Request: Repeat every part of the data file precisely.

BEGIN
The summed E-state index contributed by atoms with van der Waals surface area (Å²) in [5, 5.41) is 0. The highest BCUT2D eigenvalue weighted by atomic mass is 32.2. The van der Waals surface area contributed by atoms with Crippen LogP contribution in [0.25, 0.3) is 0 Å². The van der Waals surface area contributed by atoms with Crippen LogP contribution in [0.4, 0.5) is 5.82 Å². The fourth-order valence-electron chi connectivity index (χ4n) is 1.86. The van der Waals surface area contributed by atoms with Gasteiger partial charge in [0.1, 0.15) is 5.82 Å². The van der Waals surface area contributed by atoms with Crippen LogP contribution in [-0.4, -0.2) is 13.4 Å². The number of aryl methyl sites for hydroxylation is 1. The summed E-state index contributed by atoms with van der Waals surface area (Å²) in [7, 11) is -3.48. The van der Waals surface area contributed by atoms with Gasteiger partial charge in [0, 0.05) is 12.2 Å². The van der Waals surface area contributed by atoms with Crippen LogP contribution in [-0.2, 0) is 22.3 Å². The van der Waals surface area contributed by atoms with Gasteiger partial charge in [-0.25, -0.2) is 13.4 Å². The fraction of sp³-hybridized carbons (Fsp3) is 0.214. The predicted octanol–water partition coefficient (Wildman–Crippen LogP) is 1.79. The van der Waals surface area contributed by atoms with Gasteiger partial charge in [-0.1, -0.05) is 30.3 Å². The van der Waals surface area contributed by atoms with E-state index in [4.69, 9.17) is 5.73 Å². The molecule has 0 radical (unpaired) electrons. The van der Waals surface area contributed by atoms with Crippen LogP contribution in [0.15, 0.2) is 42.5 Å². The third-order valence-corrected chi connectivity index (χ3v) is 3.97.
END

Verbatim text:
The summed E-state index contributed by atoms with van der Waals surface area (Å²) in [5, 5.41) is 0. The highest BCUT2D eigenvalue weighted by atomic mass is 32.2. The van der Waals surface area contributed by atoms with Crippen LogP contribution in [0.25, 0.3) is 0 Å². The van der Waals surface area contributed by atoms with Crippen LogP contribution in [0.4, 0.5) is 5.82 Å². The fourth-order valence-electron chi connectivity index (χ4n) is 1.86. The van der Waals surface area contributed by atoms with Gasteiger partial charge in [0.1, 0.15) is 5.82 Å². The van der Waals surface area contributed by atoms with Crippen LogP contribution in [-0.4, -0.2) is 13.4 Å². The number of aryl methyl sites for hydroxylation is 1. The summed E-state index contributed by atoms with van der Waals surface area (Å²) in [7, 11) is -3.48. The van der Waals surface area contributed by atoms with Gasteiger partial charge in [0, 0.05) is 12.2 Å². The van der Waals surface area contributed by atoms with Crippen LogP contribution in [-0.2, 0) is 22.3 Å². The van der Waals surface area contributed by atoms with Gasteiger partial charge in [-0.25, -0.2) is 13.4 Å². The fraction of sp³-hybridized carbons (Fsp3) is 0.214. The predicted octanol–water partition coefficient (Wildman–Crippen LogP) is 1.79. The van der Waals surface area contributed by atoms with Gasteiger partial charge in [-0.1, -0.05) is 30.3 Å². The van der Waals surface area contributed by atoms with E-state index in [4.69, 9.17) is 5.73 Å². The molecule has 0 radical (unpaired) electrons. The van der Waals surface area contributed by atoms with Crippen LogP contribution in [0.15, 0.2) is 42.5 Å². The third-order valence-corrected chi connectivity index (χ3v) is 3.97.